Suffering from unhealthy weight is having an excess amount of fat that already causes or will cause physical, metabolic, or psychosocial effects. Over 2/3 of the US population has some amount of unhealthy weight and the number is growing every year. There are many causes of unhealthy weight, and each should be considered in designing a weight loss program.
I believe that there are two valid goals that a weight-loss specialist can address. The first is the long-term loss of weight for medical benefits. Research has shown that the most successful programs are those developed and managed by weight-loss physicians. A successful weight-loss program may include lifestyle modifications, medications, psychological counseling, nutritional guidance, and even surgery. This is a life-long process. Success is dependent on continued medical follow-up, but the benefits include increased life expectancy and improved quality of life.
Long-term weight loss is the way to address your individual lifelong health, but I believe that there is nothing wrong with having a different weight-loss goal. That of losing the weight one needs to look their best for a specific event, and I am happy to help with that. Afterall, this physical change can be compared to getting Botox and fillers, or going to a stylist for a fancy hairdo or professional makeup. The added benefit is that I would be available after the event to help convert your short-term success into a long-term plan to keep the weight off.
At Helios Telemedicine for Men, I will work closely with you to clarify your goals and create a weight loss plan specific to your needs, physical capabilities, time constraints, and personal preferences. I will then be available to you for the long-term to help you lose your unhealthy weight and keep it off.
If you are ready to schedule an appointment, please click the Request an Appointment button so we can get started on your journey to a healthier weight this week.
The CDC defines obesity as: Weight that is higher than what is considered healthy for a given height is described as overweight or obesity. So, I guess it would define healthy weight as the weight for a given height that is considered healthy.
The BMI is a good screening tool, but like all tools, it has its weaknesses. It uses height and weight as variables in an equation to calculate a number which is used to put people into six weight categories. The advantage is that it is an easy number to calculate and follow, and it usually correlates well with body fat and health consequences.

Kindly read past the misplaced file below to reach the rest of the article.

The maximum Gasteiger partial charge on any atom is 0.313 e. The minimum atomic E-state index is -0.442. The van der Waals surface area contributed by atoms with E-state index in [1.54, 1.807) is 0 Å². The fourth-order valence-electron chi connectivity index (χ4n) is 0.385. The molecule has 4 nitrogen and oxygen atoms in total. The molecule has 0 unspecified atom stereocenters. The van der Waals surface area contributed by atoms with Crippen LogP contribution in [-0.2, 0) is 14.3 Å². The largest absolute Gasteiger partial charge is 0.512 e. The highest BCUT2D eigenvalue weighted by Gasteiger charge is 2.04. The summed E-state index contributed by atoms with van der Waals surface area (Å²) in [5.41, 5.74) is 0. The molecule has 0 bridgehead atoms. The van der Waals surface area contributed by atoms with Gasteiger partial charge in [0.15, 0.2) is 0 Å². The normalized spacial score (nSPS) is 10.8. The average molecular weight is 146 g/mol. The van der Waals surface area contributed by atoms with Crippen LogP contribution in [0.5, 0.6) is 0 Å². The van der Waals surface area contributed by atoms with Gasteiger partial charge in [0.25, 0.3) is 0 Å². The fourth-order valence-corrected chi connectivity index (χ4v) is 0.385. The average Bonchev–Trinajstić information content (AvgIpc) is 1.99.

The disadvantage is that it relies on only those two variables without consideration of the true body composition so that muscular individuals may be placed into a higher category than they should be and individuals with lower muscle mass may be classified as normal even though they may have metabolic issues due to an increased fat to body weight ratio.
Estimates are that about 1/3 of Americans are overweight and ⅓ are obese and the numbers are going up every year. Some estimate that by 2030 2/3 of Americans will be obese, and this excludes those who will be overweight, but not yet obese.
While all joints are affected to one degree or another, the low back, hips, knees, ankles, and feet are affected the most. As the lowest joints carry the most weight, the stress on them increases and they wear out faster, so the feet and ankles are likely the most stressed.
Joint anatomy and physiology play roles as well, so the most destruction may occur in the low back, hips, and knees. This increases the risk of a need for surgery and risks for surgical complications.
In short, yes. Unhealthy weight can lead to the following symptoms:
At the very base level it is energy in vs. energy out, but there are so many things that affect this equation. Energy intake is controlled by the hunger promoting and hunger inhibiting factors such as hormones from the body and the brain and emotional stimuli such as anxiety, depression, food addiction.
Energy output can be divided into three categories: your basal metabolic rate (what you are burning when you first get up in the morning), exercise energy output (what you burn when you do cardio or resistance exercises), and non-exercise energy output (all the energy you burn doing everything else such as walking, standing, and going about your daily activities).